Video & Galleries: Duchess of Cornwall visits Suffolk

CAMILLA, The Duchess of Cornwall, has visited Suffolk to support two causes close to her heart.

THE Duchess of Cornwall made a flying visit to Suffolk to support two causes close to her heart.

Prince Charles’s wife visited Orwell Park School in Nacton yesterday morning where she met veterans who served alongside her father with the Desert Rats during the Second World War.

The Duchess spoke to veterans who fought with Major Bruce Shand, who was captured and wounded at El Alamein in north Africa in 1942. It was one of the most decisive battles of the war.

As patron of the Desert Rats 7th Armoured Division Thetford Memorial Association, The Duchess was invited as guest of honour at one of the group’s annual gatherings at the school.

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She arrived in a 1937 Ford V8 Station Wagon used by the specialist reconnaissance unit the Long Range Desert Group in North Africa during the war.

The Duchess, wearing a Desert Rat brooch, posed for pictures with old soldiers and said she felt “enormous personal pride”.

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She was told how the Desert Rats had trained in Nacton in 1944 before the invasion of France.

Among El Alamein veterans at the event were Albert Pond, 87, of Saxmundham, and Norman Haste, 88, of Nacton.

Mr Pond, a tank commander, told how he fought in North Africa, Italy and helped Russian soldiers in the aftermath of the liberation of the Auschwitz extermination camp near Krakow, Poland. Mr Haste, an army medic, said he had fought in North Africa, Italy and then took part in the D-Day landings in 1944.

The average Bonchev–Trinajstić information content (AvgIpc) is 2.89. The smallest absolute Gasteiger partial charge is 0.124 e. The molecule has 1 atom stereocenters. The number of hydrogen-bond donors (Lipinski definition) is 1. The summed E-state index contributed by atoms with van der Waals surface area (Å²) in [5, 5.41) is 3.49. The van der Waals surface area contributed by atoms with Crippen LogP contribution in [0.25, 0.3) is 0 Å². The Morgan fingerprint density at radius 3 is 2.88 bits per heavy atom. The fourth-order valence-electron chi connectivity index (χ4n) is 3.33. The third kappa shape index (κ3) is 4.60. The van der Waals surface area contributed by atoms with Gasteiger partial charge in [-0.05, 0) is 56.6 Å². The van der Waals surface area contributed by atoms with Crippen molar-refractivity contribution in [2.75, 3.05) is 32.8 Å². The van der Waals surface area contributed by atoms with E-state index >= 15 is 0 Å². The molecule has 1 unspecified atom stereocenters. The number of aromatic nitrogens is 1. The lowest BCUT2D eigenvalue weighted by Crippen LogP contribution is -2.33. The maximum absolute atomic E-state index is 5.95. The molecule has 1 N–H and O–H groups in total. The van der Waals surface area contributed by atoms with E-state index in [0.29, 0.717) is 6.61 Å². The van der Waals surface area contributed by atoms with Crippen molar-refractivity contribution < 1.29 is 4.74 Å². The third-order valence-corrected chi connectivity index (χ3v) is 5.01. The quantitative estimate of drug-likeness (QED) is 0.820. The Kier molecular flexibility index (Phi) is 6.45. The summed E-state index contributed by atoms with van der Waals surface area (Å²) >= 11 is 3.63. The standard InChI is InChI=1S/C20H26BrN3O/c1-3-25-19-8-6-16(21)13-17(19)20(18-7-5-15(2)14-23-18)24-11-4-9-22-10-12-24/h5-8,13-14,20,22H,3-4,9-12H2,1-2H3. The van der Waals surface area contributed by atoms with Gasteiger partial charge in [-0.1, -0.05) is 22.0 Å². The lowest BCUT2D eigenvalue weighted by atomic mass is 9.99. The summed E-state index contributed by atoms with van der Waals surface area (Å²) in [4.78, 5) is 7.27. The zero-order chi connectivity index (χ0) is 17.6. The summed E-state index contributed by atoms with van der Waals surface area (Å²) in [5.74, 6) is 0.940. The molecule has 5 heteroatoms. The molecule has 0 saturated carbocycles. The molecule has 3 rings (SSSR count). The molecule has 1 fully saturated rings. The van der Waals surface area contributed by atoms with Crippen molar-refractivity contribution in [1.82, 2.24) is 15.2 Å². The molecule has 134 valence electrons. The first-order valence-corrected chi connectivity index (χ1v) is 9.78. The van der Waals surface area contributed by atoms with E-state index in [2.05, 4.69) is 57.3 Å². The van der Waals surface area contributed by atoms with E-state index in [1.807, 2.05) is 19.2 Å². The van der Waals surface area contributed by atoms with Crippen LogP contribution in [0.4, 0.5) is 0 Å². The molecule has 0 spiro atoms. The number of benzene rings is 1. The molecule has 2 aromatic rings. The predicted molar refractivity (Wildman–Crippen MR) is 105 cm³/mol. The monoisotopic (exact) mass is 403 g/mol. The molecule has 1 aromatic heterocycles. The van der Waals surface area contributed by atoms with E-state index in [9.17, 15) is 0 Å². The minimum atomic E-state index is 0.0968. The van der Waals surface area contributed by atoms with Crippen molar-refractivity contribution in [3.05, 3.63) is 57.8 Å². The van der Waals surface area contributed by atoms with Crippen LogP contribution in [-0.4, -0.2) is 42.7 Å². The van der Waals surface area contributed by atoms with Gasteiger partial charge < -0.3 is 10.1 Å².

In the afternoon she moved onto Ipswich Hospital’s Rheumatology Clinic in her role as president of the National Osteoporosis Society, a position she assumed following her mother’s death from the disease in 1997.

The Royal dignitary was welcomed to the hospital in Heath Road by chairman Mike Brookes, chief executive Andrew Reed, Mayor of Ipswich Jane Chambers, Ipswich MP Ben Gummer, director of nursing Siobhan Jordan and nursing and medical staff.

She met members of the Bone Densitometry Team to view the bone density scanner she opened at the hospital seven years ago.

Former patients of the spinal team and the hip fracture team then spent time speaking to The Duchess.

Mary Horrocks, who has osteoporosis, said: “She was very pleasant and very natural with us all.”

And Joyce Mower, from Felixstowe, who had a life-changing operation to strengthen her spine, added: “The team here are tremendously important to me. I was in agony, in a wheelchair before my operation.”

Jan Wright, head matron and member of the hip fracture team, said the Royal visitor was a huge morale boost for the hospital.

“She is very interested and impassioned about what we are doing here.

“Her visit is very important in helping to raise the profile of osteoporosis, particularly for women’s health. A high percentage of people have the condition and many are not aware they have it,” she added.

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